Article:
“A lot of it is just in kind. . . . Bell made us what I thought was a very nice deal on a racing helmet, and a lot of our riders took advantage of that,” Paugh said.

It’s not unusual for bike shops to sponsor cycling teams or clubs, either—after all, their target demographic are those who are on bikes. Team Bicycles Inc., sponsored by the local small chain of bike stores, is an open team that’s been around since 1986, said Andrew Hollinger, president of the team and editor in chief of The Racing Post, a monthly cycling magazine.

Hollinger, who also serves on the board of the U.S. Cycling Federation, said while cycling is often seen as a fringe sport, cyclists are the kind of people companies should want to advertise to. Typical readers of his magazine are in their 30s and more than two-thirds are in professional or managerial positions or are business owners, he said, and the average family income is more than $75,000 annually, with about 46 percent earning more than $100,000 in family income annually.

Despite the potential client profile, some businesses may be reluctant to advertise because it can be hard to make a definite relationship between sponsoring a team and an uptick in sales.

“It’s a good demographic; the bad news is the payback is not hard,” he said.

For team presidents or members, finding advertisers can be difficult if you can’t pull on personal connections. Hollinger is organizing the Race Championship Weekend—The Fort Hood Challenge, benefiting the Resiliency Campus at Fort Hood for solider and families, which will be Oct. 10 and 11, and he said getting support from businesses in that area is more difficult because they may already be sponsoring another event, like the Ride for the Cure or the MS 150, other cycling events.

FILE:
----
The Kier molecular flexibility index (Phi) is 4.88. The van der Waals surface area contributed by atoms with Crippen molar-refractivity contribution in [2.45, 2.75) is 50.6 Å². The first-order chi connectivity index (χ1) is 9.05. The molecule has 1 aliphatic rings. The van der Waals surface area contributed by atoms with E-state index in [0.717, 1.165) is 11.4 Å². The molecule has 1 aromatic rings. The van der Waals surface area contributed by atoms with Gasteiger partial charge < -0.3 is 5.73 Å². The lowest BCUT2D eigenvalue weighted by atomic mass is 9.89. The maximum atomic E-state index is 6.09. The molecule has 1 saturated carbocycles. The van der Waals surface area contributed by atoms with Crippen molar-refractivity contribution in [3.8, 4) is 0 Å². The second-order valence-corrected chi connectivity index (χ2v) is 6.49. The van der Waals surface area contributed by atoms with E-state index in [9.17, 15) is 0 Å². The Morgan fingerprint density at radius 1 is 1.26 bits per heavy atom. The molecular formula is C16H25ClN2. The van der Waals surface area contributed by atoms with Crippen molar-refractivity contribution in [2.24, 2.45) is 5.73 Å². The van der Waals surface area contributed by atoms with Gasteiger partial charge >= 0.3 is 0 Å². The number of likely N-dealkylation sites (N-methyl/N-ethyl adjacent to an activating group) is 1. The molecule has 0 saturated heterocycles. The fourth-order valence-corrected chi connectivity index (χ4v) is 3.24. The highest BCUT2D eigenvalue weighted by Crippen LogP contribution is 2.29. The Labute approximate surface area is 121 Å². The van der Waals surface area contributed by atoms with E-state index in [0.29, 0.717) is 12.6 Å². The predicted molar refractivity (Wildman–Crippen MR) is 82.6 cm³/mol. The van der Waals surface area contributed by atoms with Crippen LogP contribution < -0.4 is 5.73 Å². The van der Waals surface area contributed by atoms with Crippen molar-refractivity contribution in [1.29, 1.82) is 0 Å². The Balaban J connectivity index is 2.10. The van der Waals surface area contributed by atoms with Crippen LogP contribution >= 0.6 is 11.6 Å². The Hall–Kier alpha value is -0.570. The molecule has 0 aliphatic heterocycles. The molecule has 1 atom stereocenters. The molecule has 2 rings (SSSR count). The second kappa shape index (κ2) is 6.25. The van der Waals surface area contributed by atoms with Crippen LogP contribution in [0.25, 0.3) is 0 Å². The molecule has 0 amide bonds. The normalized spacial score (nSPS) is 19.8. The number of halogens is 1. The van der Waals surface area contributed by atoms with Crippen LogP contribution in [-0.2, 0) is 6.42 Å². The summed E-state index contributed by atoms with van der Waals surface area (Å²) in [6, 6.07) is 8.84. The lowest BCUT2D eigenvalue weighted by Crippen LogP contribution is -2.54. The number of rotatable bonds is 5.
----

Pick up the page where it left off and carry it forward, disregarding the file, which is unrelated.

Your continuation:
“We have a lot of options, but it’s a lot of footwork and we’re competing with everybody and their brother,” he said.

Where local businesses often are the sponsors of local racers, teams are frequently involved in local event sponsorship. Bicycles Inc. (the store) and Moritz Chevrolet (soon ThinkCash) are the sponsors of the Texas State Criterium Championship, hosted annually in the Cultural District, and that brings in hundreds of riders, making it a valuable advertising opportunity. Stephan said the philanthropic act of sponsoring an event and raising money for a cause—like the Fort Worth Police Bike Patrol Unit, which benefits from the state criterium—is part of what make a team attractive to a sponsor.

Sponsorship isn’t just about advertising. As is evident from the types of businesses and people who sponsor teams, it’s also a way to support one’s sport of choice. Whittier said while his sponsorship of Broken Films Racing hasn’t netted him any specific contracts, it has made his company’s name much more visible, and that’s enough for such an investment.

“There’s a lot of opportunity, and I think unless the media market really, really shifts in the next few years, it seems like smarter money than ever,” he said.